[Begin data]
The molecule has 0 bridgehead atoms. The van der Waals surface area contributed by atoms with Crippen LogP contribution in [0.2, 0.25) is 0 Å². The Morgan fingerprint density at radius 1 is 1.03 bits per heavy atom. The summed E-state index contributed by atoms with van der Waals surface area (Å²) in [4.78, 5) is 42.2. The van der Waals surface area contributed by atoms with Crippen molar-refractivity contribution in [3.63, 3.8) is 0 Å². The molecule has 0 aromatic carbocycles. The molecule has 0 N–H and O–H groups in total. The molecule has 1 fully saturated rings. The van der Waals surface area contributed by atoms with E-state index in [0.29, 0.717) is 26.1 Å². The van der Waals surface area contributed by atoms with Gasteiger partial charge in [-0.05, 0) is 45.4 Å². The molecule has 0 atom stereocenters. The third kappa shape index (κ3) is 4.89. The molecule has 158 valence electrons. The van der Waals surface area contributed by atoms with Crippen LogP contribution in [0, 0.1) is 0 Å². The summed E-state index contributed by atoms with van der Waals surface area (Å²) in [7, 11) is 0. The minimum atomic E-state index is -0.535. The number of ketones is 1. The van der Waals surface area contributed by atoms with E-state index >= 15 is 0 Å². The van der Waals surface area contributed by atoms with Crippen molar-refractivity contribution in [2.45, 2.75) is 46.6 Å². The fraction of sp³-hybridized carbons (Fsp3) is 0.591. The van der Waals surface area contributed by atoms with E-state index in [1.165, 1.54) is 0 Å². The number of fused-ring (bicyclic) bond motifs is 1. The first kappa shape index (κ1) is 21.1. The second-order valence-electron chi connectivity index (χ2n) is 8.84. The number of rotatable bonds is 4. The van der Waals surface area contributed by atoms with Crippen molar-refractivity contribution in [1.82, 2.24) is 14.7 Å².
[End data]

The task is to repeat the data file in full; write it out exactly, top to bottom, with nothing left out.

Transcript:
The molecule has 0 bridgehead atoms. The van der Waals surface area contributed by atoms with Crippen LogP contribution in [0.2, 0.25) is 0 Å². The Morgan fingerprint density at radius 1 is 1.03 bits per heavy atom. The summed E-state index contributed by atoms with van der Waals surface area (Å²) in [4.78, 5) is 42.2. The van der Waals surface area contributed by atoms with Crippen molar-refractivity contribution in [3.63, 3.8) is 0 Å². The molecule has 0 aromatic carbocycles. The molecule has 0 N–H and O–H groups in total. The molecule has 1 fully saturated rings. The van der Waals surface area contributed by atoms with E-state index in [0.29, 0.717) is 26.1 Å². The van der Waals surface area contributed by atoms with Gasteiger partial charge in [-0.05, 0) is 45.4 Å². The molecule has 0 atom stereocenters. The third kappa shape index (κ3) is 4.89. The molecule has 158 valence electrons. The van der Waals surface area contributed by atoms with Crippen LogP contribution in [0, 0.1) is 0 Å². The summed E-state index contributed by atoms with van der Waals surface area (Å²) in [7, 11) is 0. The minimum atomic E-state index is -0.535. The number of ketones is 1. The van der Waals surface area contributed by atoms with E-state index >= 15 is 0 Å². The van der Waals surface area contributed by atoms with Crippen molar-refractivity contribution in [2.45, 2.75) is 46.6 Å². The fraction of sp³-hybridized carbons (Fsp3) is 0.591. The van der Waals surface area contributed by atoms with E-state index in [1.165, 1.54) is 0 Å². The number of fused-ring (bicyclic) bond motifs is 1. The first kappa shape index (κ1) is 21.1. The second-order valence-electron chi connectivity index (χ2n) is 8.84. The number of rotatable bonds is 4. The van der Waals surface area contributed by atoms with Crippen molar-refractivity contribution in [1.82, 2.24) is 14.7 Å².